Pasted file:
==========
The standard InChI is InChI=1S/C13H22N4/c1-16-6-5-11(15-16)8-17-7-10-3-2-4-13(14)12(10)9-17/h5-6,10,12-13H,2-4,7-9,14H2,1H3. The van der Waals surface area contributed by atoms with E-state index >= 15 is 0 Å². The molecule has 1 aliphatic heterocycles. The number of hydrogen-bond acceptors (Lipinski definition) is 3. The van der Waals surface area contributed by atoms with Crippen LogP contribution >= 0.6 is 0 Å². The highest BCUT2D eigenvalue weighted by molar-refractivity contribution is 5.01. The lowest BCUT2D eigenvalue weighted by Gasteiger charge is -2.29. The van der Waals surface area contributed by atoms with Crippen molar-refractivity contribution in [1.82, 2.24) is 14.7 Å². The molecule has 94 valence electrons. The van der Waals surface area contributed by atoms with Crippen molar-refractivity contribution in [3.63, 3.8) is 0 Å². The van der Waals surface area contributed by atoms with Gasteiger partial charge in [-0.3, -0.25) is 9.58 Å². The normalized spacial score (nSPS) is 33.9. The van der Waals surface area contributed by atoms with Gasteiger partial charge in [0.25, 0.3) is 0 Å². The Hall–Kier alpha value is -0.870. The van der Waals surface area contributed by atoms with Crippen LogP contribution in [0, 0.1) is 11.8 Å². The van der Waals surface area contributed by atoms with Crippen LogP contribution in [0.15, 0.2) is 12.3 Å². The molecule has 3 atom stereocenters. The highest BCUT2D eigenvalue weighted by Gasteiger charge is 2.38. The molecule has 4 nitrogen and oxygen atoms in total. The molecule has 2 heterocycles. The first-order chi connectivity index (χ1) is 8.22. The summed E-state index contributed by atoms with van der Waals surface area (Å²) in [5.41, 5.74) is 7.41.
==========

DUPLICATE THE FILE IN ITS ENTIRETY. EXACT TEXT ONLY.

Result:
The standard InChI is InChI=1S/C13H22N4/c1-16-6-5-11(15-16)8-17-7-10-3-2-4-13(14)12(10)9-17/h5-6,10,12-13H,2-4,7-9,14H2,1H3. The van der Waals surface area contributed by atoms with E-state index >= 15 is 0 Å². The molecule has 1 aliphatic heterocycles. The number of hydrogen-bond acceptors (Lipinski definition) is 3. The van der Waals surface area contributed by atoms with Crippen LogP contribution >= 0.6 is 0 Å². The highest BCUT2D eigenvalue weighted by molar-refractivity contribution is 5.01. The lowest BCUT2D eigenvalue weighted by Gasteiger charge is -2.29. The van der Waals surface area contributed by atoms with Crippen molar-refractivity contribution in [1.82, 2.24) is 14.7 Å². The molecule has 94 valence electrons. The van der Waals surface area contributed by atoms with Crippen molar-refractivity contribution in [3.63, 3.8) is 0 Å². The van der Waals surface area contributed by atoms with Gasteiger partial charge in [-0.3, -0.25) is 9.58 Å². The normalized spacial score (nSPS) is 33.9. The van der Waals surface area contributed by atoms with Gasteiger partial charge in [0.25, 0.3) is 0 Å². The Hall–Kier alpha value is -0.870. The van der Waals surface area contributed by atoms with Crippen LogP contribution in [0, 0.1) is 11.8 Å². The van der Waals surface area contributed by atoms with Crippen LogP contribution in [0.15, 0.2) is 12.3 Å². The molecule has 3 atom stereocenters. The highest BCUT2D eigenvalue weighted by Gasteiger charge is 2.38. The molecule has 4 nitrogen and oxygen atoms in total. The molecule has 2 heterocycles. The first-order chi connectivity index (χ1) is 8.22. The summed E-state index contributed by atoms with van der Waals surface area (Å²) in [5.41, 5.74) is 7.41.